Do Those Flashy Bottles Of Octane Boosters On The AutoZone Counter Do What They Claim?
Bottled octane boosters can, without doubt, technically boost the octane rating of the gasoline in your tank. However, the extent by which they increase the octane depends on two significant variables; product and fuel dilution.
On the one hand, high-quality octane boosters can deliver the octane increases they claim. On the other hand, many such products on the market do not provide anywhere near what they claim. Many of these products also use points to advertise their octane rating gain, which is often 0.1RON which means that flashy bottle by the AutoZone checkout advertising “30 point increase!” is only a +3 octane increase.
Whether your tank is going to give you more power by merely raising the octane of the fuel depends on a lot of variables. Two extreme examples would be
- You will feel little to no difference in an old carbureted 350 because the carb jetting is static.
- Using higher octane fuel in a modern and forced induction car with an adaptive ECU will provide substantial improvements in fuel consumption and performance, particularly for vehicles designed to run on 93+ octane fuel.
How Do Octane Boosters Work?
The most common question regarding bottled octane boosters is how a small dose can raise the octane of fuel by such a substantial amount. The answer lies in the active ingredients. These octane boosters contain additives which reduce the volatility of the fuel, which prevents the onset of knock (pre-ignition/detonation) when used as a fuel additive.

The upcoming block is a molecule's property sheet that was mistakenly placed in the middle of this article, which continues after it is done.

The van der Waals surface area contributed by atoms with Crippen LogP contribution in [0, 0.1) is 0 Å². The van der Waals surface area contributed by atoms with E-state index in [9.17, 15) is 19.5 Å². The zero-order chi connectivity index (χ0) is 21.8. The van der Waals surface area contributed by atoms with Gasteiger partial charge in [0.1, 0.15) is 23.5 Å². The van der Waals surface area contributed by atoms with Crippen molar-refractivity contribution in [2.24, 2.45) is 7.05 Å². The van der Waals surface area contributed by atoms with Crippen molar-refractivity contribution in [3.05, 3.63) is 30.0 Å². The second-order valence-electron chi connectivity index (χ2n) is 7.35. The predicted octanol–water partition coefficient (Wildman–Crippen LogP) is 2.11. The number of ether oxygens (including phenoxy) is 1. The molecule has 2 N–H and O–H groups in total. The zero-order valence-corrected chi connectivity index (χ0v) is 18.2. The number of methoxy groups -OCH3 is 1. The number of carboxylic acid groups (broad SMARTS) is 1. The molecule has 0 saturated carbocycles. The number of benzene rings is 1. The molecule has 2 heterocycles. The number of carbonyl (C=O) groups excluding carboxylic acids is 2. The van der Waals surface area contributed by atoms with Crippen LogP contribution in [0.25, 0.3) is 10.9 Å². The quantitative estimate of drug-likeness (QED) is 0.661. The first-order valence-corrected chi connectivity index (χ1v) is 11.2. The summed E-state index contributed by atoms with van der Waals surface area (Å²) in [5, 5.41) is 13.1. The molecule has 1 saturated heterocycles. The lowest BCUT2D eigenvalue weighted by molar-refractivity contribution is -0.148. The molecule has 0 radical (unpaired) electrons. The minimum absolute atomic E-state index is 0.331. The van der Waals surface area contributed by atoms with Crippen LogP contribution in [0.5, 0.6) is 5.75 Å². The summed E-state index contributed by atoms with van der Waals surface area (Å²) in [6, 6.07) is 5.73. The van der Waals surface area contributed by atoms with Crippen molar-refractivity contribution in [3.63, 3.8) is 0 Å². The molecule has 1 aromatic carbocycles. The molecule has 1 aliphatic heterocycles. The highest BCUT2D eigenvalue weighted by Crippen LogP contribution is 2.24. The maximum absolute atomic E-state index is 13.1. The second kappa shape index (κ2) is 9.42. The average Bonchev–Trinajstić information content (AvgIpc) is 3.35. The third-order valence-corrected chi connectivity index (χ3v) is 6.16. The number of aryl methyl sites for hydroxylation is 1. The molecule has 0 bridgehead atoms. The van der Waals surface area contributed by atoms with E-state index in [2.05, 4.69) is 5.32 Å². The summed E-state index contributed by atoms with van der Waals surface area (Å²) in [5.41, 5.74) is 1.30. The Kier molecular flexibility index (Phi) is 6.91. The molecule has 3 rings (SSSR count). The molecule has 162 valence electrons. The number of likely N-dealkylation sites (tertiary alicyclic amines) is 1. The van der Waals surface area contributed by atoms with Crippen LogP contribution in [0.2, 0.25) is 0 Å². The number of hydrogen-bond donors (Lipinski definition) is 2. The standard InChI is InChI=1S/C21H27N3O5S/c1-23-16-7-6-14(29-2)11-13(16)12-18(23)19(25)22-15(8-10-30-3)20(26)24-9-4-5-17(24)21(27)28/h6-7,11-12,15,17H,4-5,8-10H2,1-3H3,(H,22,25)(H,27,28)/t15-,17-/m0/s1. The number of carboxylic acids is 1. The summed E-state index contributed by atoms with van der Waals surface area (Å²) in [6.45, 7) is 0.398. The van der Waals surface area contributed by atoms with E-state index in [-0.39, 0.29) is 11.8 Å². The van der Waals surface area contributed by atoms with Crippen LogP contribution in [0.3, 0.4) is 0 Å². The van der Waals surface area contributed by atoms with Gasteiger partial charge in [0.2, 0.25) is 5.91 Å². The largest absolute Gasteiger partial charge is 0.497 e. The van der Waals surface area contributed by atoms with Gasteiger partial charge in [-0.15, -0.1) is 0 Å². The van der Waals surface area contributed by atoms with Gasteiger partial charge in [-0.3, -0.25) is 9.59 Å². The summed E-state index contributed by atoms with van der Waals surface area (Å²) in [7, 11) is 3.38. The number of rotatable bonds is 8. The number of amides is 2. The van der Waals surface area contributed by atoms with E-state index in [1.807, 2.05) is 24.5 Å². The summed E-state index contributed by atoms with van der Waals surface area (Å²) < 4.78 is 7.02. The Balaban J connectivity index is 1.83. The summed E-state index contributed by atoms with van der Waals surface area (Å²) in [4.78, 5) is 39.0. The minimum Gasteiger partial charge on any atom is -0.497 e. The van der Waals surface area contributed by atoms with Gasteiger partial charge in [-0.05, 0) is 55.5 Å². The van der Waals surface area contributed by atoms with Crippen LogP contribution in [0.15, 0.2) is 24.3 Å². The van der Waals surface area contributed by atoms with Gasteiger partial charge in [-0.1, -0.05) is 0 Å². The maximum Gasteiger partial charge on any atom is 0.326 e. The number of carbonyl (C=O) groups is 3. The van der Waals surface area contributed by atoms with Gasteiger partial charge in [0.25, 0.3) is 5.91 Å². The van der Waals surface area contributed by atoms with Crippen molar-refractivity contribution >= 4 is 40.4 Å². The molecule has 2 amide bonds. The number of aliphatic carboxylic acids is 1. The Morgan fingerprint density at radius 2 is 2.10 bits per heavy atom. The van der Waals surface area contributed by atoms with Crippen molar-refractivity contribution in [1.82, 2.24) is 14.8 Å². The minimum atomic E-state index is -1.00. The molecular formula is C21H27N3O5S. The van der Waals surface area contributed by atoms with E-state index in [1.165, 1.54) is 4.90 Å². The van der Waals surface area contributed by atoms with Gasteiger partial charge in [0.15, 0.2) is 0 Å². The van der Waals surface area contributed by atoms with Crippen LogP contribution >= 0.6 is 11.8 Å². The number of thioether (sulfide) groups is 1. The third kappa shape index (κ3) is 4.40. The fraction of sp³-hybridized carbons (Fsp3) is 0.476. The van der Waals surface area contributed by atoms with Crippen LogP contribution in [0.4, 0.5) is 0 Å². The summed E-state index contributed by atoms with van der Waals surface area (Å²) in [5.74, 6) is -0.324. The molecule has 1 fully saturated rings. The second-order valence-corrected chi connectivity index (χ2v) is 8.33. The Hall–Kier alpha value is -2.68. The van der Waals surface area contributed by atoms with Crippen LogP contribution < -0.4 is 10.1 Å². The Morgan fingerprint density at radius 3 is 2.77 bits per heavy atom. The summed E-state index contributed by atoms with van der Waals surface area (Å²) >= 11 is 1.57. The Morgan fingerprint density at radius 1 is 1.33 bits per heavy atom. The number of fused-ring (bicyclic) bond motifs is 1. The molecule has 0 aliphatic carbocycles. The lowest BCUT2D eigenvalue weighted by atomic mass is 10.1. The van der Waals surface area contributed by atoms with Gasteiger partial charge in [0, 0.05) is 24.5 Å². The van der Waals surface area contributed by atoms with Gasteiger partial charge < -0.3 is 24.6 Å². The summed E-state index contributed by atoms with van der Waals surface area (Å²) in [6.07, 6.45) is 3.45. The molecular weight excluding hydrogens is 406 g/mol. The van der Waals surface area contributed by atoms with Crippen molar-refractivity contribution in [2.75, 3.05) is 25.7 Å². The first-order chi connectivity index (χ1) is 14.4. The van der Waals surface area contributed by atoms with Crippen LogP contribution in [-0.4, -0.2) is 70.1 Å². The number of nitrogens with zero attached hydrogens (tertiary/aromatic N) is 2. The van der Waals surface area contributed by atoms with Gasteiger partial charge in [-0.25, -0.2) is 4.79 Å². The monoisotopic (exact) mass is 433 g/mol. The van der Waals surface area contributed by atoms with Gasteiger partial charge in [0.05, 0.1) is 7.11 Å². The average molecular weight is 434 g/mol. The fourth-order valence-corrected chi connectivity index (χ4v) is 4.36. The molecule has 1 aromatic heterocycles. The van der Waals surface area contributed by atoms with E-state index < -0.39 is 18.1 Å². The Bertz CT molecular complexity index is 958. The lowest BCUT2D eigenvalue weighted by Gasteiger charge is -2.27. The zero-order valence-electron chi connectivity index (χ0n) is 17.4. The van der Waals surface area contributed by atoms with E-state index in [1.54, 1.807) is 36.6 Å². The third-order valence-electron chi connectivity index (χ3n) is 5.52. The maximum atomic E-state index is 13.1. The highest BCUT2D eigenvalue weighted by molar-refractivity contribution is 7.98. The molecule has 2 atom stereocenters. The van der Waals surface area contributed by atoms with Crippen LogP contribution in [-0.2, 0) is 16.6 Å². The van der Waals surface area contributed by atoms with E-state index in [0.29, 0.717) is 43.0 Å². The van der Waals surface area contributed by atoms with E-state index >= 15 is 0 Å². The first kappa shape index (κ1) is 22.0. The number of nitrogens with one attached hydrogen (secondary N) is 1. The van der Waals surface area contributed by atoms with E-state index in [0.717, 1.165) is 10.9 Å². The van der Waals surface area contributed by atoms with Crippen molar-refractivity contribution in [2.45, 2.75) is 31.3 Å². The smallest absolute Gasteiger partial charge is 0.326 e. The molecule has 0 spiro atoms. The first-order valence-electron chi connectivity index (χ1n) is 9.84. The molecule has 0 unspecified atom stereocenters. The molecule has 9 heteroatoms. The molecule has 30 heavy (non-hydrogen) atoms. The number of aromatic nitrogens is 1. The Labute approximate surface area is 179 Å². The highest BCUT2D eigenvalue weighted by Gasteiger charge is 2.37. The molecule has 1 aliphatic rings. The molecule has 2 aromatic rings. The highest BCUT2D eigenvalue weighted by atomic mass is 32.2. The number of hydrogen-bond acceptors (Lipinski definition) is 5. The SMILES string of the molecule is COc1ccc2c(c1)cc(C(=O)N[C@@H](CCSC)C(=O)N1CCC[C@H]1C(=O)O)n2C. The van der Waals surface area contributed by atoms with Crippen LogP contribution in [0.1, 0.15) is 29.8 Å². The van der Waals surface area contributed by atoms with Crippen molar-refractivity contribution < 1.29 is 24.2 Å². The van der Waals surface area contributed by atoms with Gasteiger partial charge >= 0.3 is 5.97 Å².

Even though there are numerous “anti-knock” additives, we are going to look at the most popular ones.
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MMT (methylcyclopentadienyl manganese tricarbonyl)
Refineries worldwide use MMT (methylcyclopentadienyl manganese tricarbonyl) as an alternative to TEL (tetra-ethyl lead) to boost the octane rating of fuel because it’s a much more environmentally friendly option than lead. MMT plays nice with catalytic converters and O2 sensors as well. MMT is the favored active compound in the majority of good quality octane boosters.
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Ferrocene, an iron compound, is a cheaper alternative to MMT and is used as an alternative to TEL by fuel refineries as well, particularly those in third world countries. Most legislation prohibits the use of ferrocene by fuel refineries in most first world countries. This ban is because of the highly abrasive Iron Oxide formed during combustion. Another term of iron oxide is RUST which results in a massive increase in engine wear, shortening engine life significantly. Plus, it quickly creates deposits on spark plugs leading to a short circuit that results in a misfire.
Aromatics such as Benzene, Xylene, and Toluene are useful too in increasing the octane rating of fuels. However, they need to be used in a significant concentration to offer a noticeable octane boost. Dosages of 10% and above are required, and, thus would not be effective in doses of 7oz to 16oz. These aromatics are extremely carcinogenic (cancer-causing) and are easily breathed in or absorbed by the skin. Therefore, it is highly advisable to wear protective gloves and a face mask when handling them.
So yes, octane boosters can work, but how effective they are is always a toss-up.
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